Jacob Sunderlin is a writer and musician. His poems have appeared or are forthcoming in Beloit Poetry Journal, Gulf Coast, Narrative, Ninth Letter, Ploughshares, Third Coast, and elsewhere. He’s received residencies from the Fine Arts Work Center in Provincetown, Massachusetts, and the Djerassi Resident Artists Program. His records Death Ranch (Castle Bravo, 2016) and Hymnal (NULLZØNE, 2017) are available on cassette and for download.
Fifteen years ago, sitting at the Tippecanoe County Public Library with an anthology on the table in front of me, poetry asked me to take it seriously. A lead apron of student loans seemed necessary.
In pursuing poetry, I’ve worked as a bricklayer and a line cook. I’ve tutored rich kids, played the banjo for 20 bucks a gig, baked bread, washed dishes for minimum wage. I’ve written “content” for money. I’ve overdrawn my account buying white bread and cigarettes. I’ve studied, I’ve written, I’ve earned degrees. I’ve been lucky. The collection calls still come in the morning.
So, when I’m diligent, do the poems. My hands caught in some grease trap or cement mixer, I thought of poems it seemed unlikely anyone would ever read, or take as seriously as I did. I went to the classes the loans afforded and tried to read the French philosophy, writing poems instead of notes in my notebooks. Someone in the desk next to me said, “What smells like onions?” And it was me, straight off breakfast shift.
Give into the smell, the smell would say.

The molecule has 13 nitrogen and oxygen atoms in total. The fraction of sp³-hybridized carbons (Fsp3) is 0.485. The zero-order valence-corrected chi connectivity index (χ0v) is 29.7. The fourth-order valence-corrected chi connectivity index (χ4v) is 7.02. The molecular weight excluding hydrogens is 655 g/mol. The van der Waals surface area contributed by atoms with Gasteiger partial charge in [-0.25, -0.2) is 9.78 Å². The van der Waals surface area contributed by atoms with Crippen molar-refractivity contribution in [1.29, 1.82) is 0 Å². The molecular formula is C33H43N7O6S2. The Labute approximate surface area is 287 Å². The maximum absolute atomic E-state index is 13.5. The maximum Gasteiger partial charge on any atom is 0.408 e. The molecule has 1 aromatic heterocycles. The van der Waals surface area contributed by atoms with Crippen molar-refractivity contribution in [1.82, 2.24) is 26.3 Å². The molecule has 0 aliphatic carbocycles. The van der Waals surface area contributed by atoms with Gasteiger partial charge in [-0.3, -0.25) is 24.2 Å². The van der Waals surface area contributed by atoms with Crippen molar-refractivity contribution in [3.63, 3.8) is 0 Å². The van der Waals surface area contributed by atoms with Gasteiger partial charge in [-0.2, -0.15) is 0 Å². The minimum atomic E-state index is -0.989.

This National Endowment for the Arts fellowship gives me the ability to pay off those student loans, to quiet the anxiety of the smell, for a moment. Submitting manuscripts, applying for opportunities—this all costs money and time, and poetry has always privileged a certain class. I will be forever grateful to the NEA—and its free application process—who does this essential work, providing the opportunity for writers across the spectrum of class privilege to be taken as seriously as they take themselves.
Back to burning tires, hot scratch of wire.
Back to gravel pit & grease spill.
Back to brass, back to callous, back to
nails in a paper sack. Back to the cold
solder I kiss with a blowtorch so it drips
quick down the back of the fist
my mind is always making. Hot Clorox
for the neck of the anointed
punk with the burning scalp. Jesus is just
some other daddy he said, stuffing forty dollars
of tinfoil into my pocket. Don’t let nobody
tell you how to do. He called me
Bleach. He means listen. Tattoo into the hospital-
white skin of the thigh a grinning skull
made with pen-ink & fork. He made
money from money, so I called him Cash.
Had a Ceasar cut & a copy machine,
bought a Jordan throwback with photocopy tens.
When he told me how they loved on beef liver
at the boys school Charles Manson
ran away from, he told me how it felt alive.
I have felt alive. He said, crucify your love
of ease, nail it down upon the hardest wood
& this is how I came to worship
each cut, every blue tarp thrown over a halfbuilt
car, each bloody knuckle, the snailshaped burn
on every palm, the empty-rattling jug of bleach
in the back of my brother’s truck.